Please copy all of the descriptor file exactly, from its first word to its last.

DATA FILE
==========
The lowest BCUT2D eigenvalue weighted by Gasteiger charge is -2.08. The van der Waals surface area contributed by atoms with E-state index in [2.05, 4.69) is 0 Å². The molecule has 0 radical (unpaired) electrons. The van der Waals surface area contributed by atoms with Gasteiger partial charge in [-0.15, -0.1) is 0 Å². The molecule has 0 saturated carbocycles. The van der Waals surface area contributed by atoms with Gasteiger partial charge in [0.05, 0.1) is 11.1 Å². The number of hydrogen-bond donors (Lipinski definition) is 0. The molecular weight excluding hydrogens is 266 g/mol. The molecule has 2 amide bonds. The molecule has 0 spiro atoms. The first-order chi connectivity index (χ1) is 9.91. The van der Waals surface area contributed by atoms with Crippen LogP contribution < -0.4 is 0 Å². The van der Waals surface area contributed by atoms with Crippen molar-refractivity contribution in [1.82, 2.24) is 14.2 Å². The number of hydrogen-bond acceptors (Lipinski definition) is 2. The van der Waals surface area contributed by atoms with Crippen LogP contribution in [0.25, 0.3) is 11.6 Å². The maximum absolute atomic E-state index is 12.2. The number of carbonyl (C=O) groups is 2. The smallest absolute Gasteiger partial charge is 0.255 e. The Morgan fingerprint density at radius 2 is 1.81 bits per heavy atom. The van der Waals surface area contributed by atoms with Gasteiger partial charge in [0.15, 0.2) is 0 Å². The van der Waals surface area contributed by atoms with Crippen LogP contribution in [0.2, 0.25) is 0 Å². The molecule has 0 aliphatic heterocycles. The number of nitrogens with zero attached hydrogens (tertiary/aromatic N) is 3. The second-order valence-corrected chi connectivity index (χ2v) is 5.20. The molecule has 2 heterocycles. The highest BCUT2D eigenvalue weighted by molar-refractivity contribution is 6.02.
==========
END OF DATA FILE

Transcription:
The lowest BCUT2D eigenvalue weighted by Gasteiger charge is -2.08. The van der Waals surface area contributed by atoms with E-state index in [2.05, 4.69) is 0 Å². The molecule has 0 radical (unpaired) electrons. The van der Waals surface area contributed by atoms with Gasteiger partial charge in [-0.15, -0.1) is 0 Å². The molecule has 0 saturated carbocycles. The van der Waals surface area contributed by atoms with Gasteiger partial charge in [0.05, 0.1) is 11.1 Å². The number of hydrogen-bond donors (Lipinski definition) is 0. The molecular weight excluding hydrogens is 266 g/mol. The molecule has 2 amide bonds. The molecule has 0 spiro atoms. The first-order chi connectivity index (χ1) is 9.91. The van der Waals surface area contributed by atoms with Crippen LogP contribution < -0.4 is 0 Å². The van der Waals surface area contributed by atoms with Crippen molar-refractivity contribution in [1.82, 2.24) is 14.2 Å². The number of hydrogen-bond acceptors (Lipinski definition) is 2. The van der Waals surface area contributed by atoms with Crippen LogP contribution in [0.25, 0.3) is 11.6 Å². The maximum absolute atomic E-state index is 12.2. The number of carbonyl (C=O) groups is 2. The smallest absolute Gasteiger partial charge is 0.255 e. The Morgan fingerprint density at radius 2 is 1.81 bits per heavy atom. The van der Waals surface area contributed by atoms with Gasteiger partial charge in [0.15, 0.2) is 0 Å². The van der Waals surface area contributed by atoms with Crippen LogP contribution in [0.2, 0.25) is 0 Å². The molecule has 0 aliphatic heterocycles. The number of nitrogens with zero attached hydrogens (tertiary/aromatic N) is 3. The second-order valence-corrected chi connectivity index (χ2v) is 5.20. The molecule has 2 heterocycles. The highest BCUT2D eigenvalue weighted by molar-refractivity contribution is 6.02.